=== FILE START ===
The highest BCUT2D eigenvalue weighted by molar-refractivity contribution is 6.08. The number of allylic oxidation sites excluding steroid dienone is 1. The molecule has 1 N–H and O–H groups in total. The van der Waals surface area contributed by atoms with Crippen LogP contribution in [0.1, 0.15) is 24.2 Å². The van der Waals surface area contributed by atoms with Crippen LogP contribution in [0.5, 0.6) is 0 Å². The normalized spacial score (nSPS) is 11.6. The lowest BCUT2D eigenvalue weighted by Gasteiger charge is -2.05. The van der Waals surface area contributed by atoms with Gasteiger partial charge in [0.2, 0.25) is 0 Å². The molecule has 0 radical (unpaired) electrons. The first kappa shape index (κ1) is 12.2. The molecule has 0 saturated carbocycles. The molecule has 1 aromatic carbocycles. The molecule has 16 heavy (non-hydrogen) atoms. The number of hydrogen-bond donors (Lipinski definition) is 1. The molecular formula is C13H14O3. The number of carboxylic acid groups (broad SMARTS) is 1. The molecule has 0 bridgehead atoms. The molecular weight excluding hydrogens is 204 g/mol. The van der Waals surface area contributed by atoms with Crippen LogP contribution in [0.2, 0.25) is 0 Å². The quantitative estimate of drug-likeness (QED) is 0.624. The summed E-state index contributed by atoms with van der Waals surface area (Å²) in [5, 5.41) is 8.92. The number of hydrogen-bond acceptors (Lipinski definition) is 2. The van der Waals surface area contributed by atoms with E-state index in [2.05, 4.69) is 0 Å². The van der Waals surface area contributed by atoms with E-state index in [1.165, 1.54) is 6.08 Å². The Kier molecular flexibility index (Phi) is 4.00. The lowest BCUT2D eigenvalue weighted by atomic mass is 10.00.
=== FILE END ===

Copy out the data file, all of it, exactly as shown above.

The highest BCUT2D eigenvalue weighted by molar-refractivity contribution is 6.08. The number of allylic oxidation sites excluding steroid dienone is 1. The molecule has 1 N–H and O–H groups in total. The van der Waals surface area contributed by atoms with Crippen LogP contribution in [0.1, 0.15) is 24.2 Å². The van der Waals surface area contributed by atoms with Crippen LogP contribution in [0.5, 0.6) is 0 Å². The normalized spacial score (nSPS) is 11.6. The lowest BCUT2D eigenvalue weighted by Gasteiger charge is -2.05. The van der Waals surface area contributed by atoms with Gasteiger partial charge in [0.2, 0.25) is 0 Å². The molecule has 0 radical (unpaired) electrons. The first kappa shape index (κ1) is 12.2. The molecule has 0 saturated carbocycles. The molecule has 1 aromatic carbocycles. The molecule has 16 heavy (non-hydrogen) atoms. The number of hydrogen-bond donors (Lipinski definition) is 1. The molecular formula is C13H14O3. The number of carboxylic acid groups (broad SMARTS) is 1. The molecule has 0 bridgehead atoms. The molecular weight excluding hydrogens is 204 g/mol. The van der Waals surface area contributed by atoms with Crippen LogP contribution in [0.2, 0.25) is 0 Å². The quantitative estimate of drug-likeness (QED) is 0.624. The summed E-state index contributed by atoms with van der Waals surface area (Å²) in [5, 5.41) is 8.92. The number of hydrogen-bond acceptors (Lipinski definition) is 2. The van der Waals surface area contributed by atoms with E-state index in [2.05, 4.69) is 0 Å². The van der Waals surface area contributed by atoms with E-state index in [1.165, 1.54) is 6.08 Å². The Kier molecular flexibility index (Phi) is 4.00. The lowest BCUT2D eigenvalue weighted by atomic mass is 10.00.